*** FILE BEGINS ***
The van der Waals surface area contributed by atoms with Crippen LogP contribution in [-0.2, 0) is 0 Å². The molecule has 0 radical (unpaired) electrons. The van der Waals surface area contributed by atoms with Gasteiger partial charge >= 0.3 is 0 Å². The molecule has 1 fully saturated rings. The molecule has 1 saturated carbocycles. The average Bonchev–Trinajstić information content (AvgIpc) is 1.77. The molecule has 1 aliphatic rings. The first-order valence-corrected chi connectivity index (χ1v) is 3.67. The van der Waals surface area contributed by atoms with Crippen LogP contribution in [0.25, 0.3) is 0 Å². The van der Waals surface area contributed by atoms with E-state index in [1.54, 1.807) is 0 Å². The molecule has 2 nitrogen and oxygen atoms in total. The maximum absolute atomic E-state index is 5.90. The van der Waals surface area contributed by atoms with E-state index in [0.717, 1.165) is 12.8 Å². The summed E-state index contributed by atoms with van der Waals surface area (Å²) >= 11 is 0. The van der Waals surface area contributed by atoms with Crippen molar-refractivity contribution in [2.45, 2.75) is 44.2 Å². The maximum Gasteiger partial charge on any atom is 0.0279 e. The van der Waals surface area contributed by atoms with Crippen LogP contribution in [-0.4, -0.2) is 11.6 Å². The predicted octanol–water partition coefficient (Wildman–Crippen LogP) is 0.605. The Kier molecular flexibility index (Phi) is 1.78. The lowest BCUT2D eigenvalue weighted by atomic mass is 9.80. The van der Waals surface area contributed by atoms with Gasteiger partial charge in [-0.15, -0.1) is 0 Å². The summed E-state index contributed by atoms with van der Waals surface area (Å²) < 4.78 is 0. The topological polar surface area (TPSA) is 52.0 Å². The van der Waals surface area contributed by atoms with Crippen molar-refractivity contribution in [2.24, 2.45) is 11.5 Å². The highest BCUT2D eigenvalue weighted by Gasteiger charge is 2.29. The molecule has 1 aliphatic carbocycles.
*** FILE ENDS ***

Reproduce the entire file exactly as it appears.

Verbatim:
The van der Waals surface area contributed by atoms with Crippen LogP contribution in [-0.2, 0) is 0 Å². The molecule has 0 radical (unpaired) electrons. The van der Waals surface area contributed by atoms with Gasteiger partial charge >= 0.3 is 0 Å². The molecule has 1 fully saturated rings. The molecule has 1 saturated carbocycles. The average Bonchev–Trinajstić information content (AvgIpc) is 1.77. The molecule has 1 aliphatic rings. The first-order valence-corrected chi connectivity index (χ1v) is 3.67. The van der Waals surface area contributed by atoms with Crippen LogP contribution in [0.25, 0.3) is 0 Å². The van der Waals surface area contributed by atoms with E-state index in [1.54, 1.807) is 0 Å². The molecule has 2 nitrogen and oxygen atoms in total. The maximum absolute atomic E-state index is 5.90. The van der Waals surface area contributed by atoms with E-state index in [0.717, 1.165) is 12.8 Å². The summed E-state index contributed by atoms with van der Waals surface area (Å²) >= 11 is 0. The van der Waals surface area contributed by atoms with Crippen molar-refractivity contribution in [2.45, 2.75) is 44.2 Å². The maximum Gasteiger partial charge on any atom is 0.0279 e. The van der Waals surface area contributed by atoms with Crippen LogP contribution in [-0.4, -0.2) is 11.6 Å². The predicted octanol–water partition coefficient (Wildman–Crippen LogP) is 0.605. The Kier molecular flexibility index (Phi) is 1.78. The lowest BCUT2D eigenvalue weighted by atomic mass is 9.80. The van der Waals surface area contributed by atoms with Gasteiger partial charge in [-0.15, -0.1) is 0 Å². The summed E-state index contributed by atoms with van der Waals surface area (Å²) < 4.78 is 0. The topological polar surface area (TPSA) is 52.0 Å². The van der Waals surface area contributed by atoms with Crippen molar-refractivity contribution in [2.24, 2.45) is 11.5 Å². The highest BCUT2D eigenvalue weighted by Gasteiger charge is 2.29. The molecule has 1 aliphatic carbocycles.